Authors: Julie Parsons
for always and ever
HE REMEMBERED THE
way it was the first time she ever saw the prison. It was through the mesh that covered the windows of the van in which they brought
her from the Four Courts that day all those years ago. It was winter. It was late afternoon, early evening. Rush hour in Dublin. It was dark. Or it should have been dark. Instead it was very bright
everywhere. Shining white lights flooding the tarmacadam when the van stopped at the gate, so she could see out, and see the high cross and the gravestones set into the scraggy grass.
she asked the prison officer.
The tall well-built woman shrugged and said,
Kevin Barry. Monument to him.
She tried to think.
You know, Kevin Barry, the hero of the War of Independence. He was hanged here and a load of others too. Against that wall.
She tried to stand up to get a better look, but the officer tugged at the chain that joined them at the wrist.
Where do you think you’re going, eh? Sit down and mind yourself.
A snigger ran around the van. She looked at them all, the other women who’d made the short trip from the court to the prison. She had tried to sit away from them, to keep a distance
between their tracksuits and trainers and her best black skirt and jacket, to keep the smoke from the cigarettes that drooped from their mouths and tattooed fingers away from her nostrils and eyes.
But there was no distance in the van, no means to separate her and her shame from them.
And then the van began to move again, through the high metal gates, past the tall stone building that looked like a church, the cluster of portakabins at its side, and towards the metal cage
that surrounded the entrance. It was interesting, she thought, remembering back, how quickly she had become used to the metal. It was everywhere. Steel, she supposed. A malleable alloy of iron and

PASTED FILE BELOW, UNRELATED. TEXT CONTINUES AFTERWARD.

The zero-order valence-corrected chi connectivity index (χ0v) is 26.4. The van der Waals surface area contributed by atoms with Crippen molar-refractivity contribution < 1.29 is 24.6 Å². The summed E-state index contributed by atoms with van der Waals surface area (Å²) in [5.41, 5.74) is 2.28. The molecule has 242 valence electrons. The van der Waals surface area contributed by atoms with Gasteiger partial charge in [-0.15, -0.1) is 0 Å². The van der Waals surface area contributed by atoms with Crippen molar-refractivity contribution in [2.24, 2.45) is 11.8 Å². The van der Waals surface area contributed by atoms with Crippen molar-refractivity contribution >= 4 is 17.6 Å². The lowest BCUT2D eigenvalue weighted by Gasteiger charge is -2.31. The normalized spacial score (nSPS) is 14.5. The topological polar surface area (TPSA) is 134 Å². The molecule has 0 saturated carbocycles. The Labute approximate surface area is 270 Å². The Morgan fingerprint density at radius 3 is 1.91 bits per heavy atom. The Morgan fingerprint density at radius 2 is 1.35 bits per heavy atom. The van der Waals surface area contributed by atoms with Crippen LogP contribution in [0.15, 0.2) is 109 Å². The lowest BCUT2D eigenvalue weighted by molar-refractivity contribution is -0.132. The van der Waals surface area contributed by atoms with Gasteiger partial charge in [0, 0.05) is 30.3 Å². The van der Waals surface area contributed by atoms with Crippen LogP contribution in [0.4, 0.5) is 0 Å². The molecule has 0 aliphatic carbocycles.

carbon was the way her architectural textbooks had described it, capable of being tempered to many different degrees of hardness. Incapable of rust. Beautiful too when used with glass the way her
heroes, Le Corbusier and Frank Lloyd Wright, had employed it. To create palaces of light and space. Ugly now in this place of containment, where it couldn’t be pulled apart and used as a
weapon of defence or attack. Interesting too how she had adapted to all the hard surfaces. The tiled floors, the bars on the windows, the upright chairs, the wooden doors, three inches thick,
decorated with locks and spyholes. Even the pad, as the padded cell was known, wasn’t soft. Walls, floors covered with hard rubber. Nothing she could use to damage herself, or anyone else,
that first night. After they had taken away her clothes and handed out her prison issue – a clean bra and pants, as if she needed them. A tracksuit, as if she ever wore one. A nightgown and a
dressing gown, as if she didn’t have her own, at home, lying across the bed, her own bed, that she had hoped she’d sleep in that night.
That she had hoped she’d sleep in that night. That she had been sure she’d come home to. That at the end of the trial the jury would believe her. That she hadn’t done what the
prosecution said. That she didn’t take the 12-gauge shotgun and shoot him, first of all in the right thigh, severing the femoral artery so his blood pumped out on the floor. Then as he
screamed and weakened and fell back that she didn’t shoot him again, this time in the groin, tearing his genitals apart, so there was a lot more blood, spattering her clothes with small
tear-shaped drops. And some of the jury, two, to be precise, believed her and not them. One of the women, older, pale-faced, wept as the foreman stood and delivered his verdict.
How do you find the defendant Rachel Kathleen Beckett? Guilty or not guilty of the murder of Martin Anthony Beckett?